JA: I think we might be the only band I know who put out a single and then did a tour for it. We did the Bros tour, which was maybe thirty dates; no one was there, which actually in hindsight probably did us some good.

How does touring now compare to then?
TE: Obviously it’s a lot easier. It’s really difficult for young bands to fulfil their touring commitments when they’re working as well and it can really put a strain on you. If you’re able to balance the two then the touring side eventually takes off and becomes your world, and that’s really lucky. We’re so grateful for it. And now we’ve got a TV mounted to the side of the wall in the tour bus. We have video games, I don’t think I’ve actually watched anything on it yet. But it is so difficult sometimes, even if you’re studying, it’s not just work. And then you also need to eat and you probably need to pay rent because you’re an adult. Life! What’s that all about?

What’s your relationship like with Dirty Hit?
TE: We have to contractually stick with them! Dirty Hit were the only record label to show up after our show in Cambridge supporting Swim Deep and they said “we want to sign you, we’ll do it tomorrow”. They’re, in my opinion, the best record label in terms of the things they’re putting out. They’re so ambitious and creative and they give creative license to their artists properly.

JA: They got a number 1 in the UK and the US with a guitar band [the 1975], who Jamie [Oborne] was told would never amount to anything in ten years. Other bands who have done that are like Led Zeppelin, The Beatles, Adele, Radiohead with Kid A. Five people work there. It’s amazing, we’re so proud of what Jamie’s achieved.

TE: They let us make the record, which we wanted to make, which is amazing.

The name Wolf Alice comes from an Angela Carter story. How did that come about?
JA: I didn’t study it but everyone in London seemed to have studied it at school. I did Wise Children.

TE: Ellie needed a name for a MySpace profile for a band, and her Mum suggested it. And also it’s quite fitting. Have you read it? It’s only two or three pages.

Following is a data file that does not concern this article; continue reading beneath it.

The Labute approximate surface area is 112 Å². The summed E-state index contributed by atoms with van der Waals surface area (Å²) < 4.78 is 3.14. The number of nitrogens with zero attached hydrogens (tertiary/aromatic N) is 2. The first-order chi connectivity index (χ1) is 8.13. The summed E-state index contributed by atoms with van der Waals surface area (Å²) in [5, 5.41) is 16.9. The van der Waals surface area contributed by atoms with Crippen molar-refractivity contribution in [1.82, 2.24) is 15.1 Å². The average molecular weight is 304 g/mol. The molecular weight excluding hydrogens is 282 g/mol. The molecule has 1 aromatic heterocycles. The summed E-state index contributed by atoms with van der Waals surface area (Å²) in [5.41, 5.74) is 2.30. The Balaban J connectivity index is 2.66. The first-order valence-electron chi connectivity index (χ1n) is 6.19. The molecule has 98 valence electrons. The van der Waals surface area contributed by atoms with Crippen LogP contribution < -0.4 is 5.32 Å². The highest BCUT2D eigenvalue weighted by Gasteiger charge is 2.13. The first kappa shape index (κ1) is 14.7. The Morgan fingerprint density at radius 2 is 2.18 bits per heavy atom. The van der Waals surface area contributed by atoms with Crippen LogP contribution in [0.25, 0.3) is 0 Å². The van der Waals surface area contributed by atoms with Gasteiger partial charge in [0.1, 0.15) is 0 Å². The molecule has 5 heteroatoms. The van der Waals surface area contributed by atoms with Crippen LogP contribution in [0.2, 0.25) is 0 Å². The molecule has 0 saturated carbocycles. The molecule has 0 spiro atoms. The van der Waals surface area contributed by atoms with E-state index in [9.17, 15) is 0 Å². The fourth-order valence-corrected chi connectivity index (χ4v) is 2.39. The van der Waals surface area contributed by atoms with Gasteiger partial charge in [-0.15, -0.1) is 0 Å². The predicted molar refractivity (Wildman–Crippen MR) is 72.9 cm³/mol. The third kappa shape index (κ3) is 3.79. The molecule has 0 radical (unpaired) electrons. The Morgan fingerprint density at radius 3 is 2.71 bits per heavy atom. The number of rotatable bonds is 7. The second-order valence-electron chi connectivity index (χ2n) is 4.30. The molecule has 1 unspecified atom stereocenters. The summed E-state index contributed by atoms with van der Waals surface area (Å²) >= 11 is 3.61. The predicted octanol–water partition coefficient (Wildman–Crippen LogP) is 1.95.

You did a lot of awards ceremonies lately too. Which was your favourite?
TE:The NMEs. Because we won.

JA: NME is just a really wicked party and all our friends were there. The Grammys is something I’ll be able to tell [TE: someone else’s grandkids!] about because it is a massive thing. It’s kind of mad. If, when you’d seen us the last time we played this venue, you said “one day they’ll be nominated for a Grammy” I’d be like “fuck off they are”. So that’s crazy. And we were the only band on an independent label at the Brits –

TE: No, you’ve got Courtney Barnett.

JA: Fuck! Only band.

TE: Tame Impala.

JA: No, they’re on Fiction.

TE: Is that not a major?

JA: Anyway. Basically, whatever we are we were there. Grammys and NMEs for me were great because I was in Los Angeles and we won, Brits are at the bottom.

Which bands made you want to play music?
TE: Queens of the Stone Age, Nick Cave.

JA: The Horrors when I was younger. That was the first gig I ever went to by myself, when I was 15. It was in a venue called The Coronet, which is closing down, in Elephant and Castle. It was in the top room at a gig put on by a young lad called Sam Kilcoyne who started a night with his dad called Underage Club, where you could only get in if you were under 18 [which became a festival running from 2007-2011]. I went with James Balmont from Swim Deep, it was our first gig by ourselves, and it changed me because for me it was one of the most punk things I could see, because it was just three chords and a bunch of kids in a fucking room and it felt like something was happening. It was the first time I felt like I was involved in something that could change my life, and it did actually.

Do you think that you guys have done the same for people going to Wolf Alice gigs?
TE: I don’t think we could assume. Fingers crossed that it’s done that.

JA: People have definitely said stuff to us that has been incredibly warming and flattering.

Tour manager Piet signals it’s time to wrap things up.

Final question is, have you got new material in the works?
TE: If you watch the show this evening, at the beginning there’s a weird thing that happens and we’re not really sure if it’s a song or what. We are trying to write some new songs because all we’re thinking about is how we want to write a second record really fucking quickly. We don’t want to disappear, we don’t want to go away, we want to keep doing this because we’re really enjoying it and we can’t afford to miss it. Also, we have to pay this guy to stay on the road with us!

Portraits are taken and Wolf Alice head off to do whatever it is rockstars do before a show.

Words: Alex Cabré
Photos: Poppy Marriott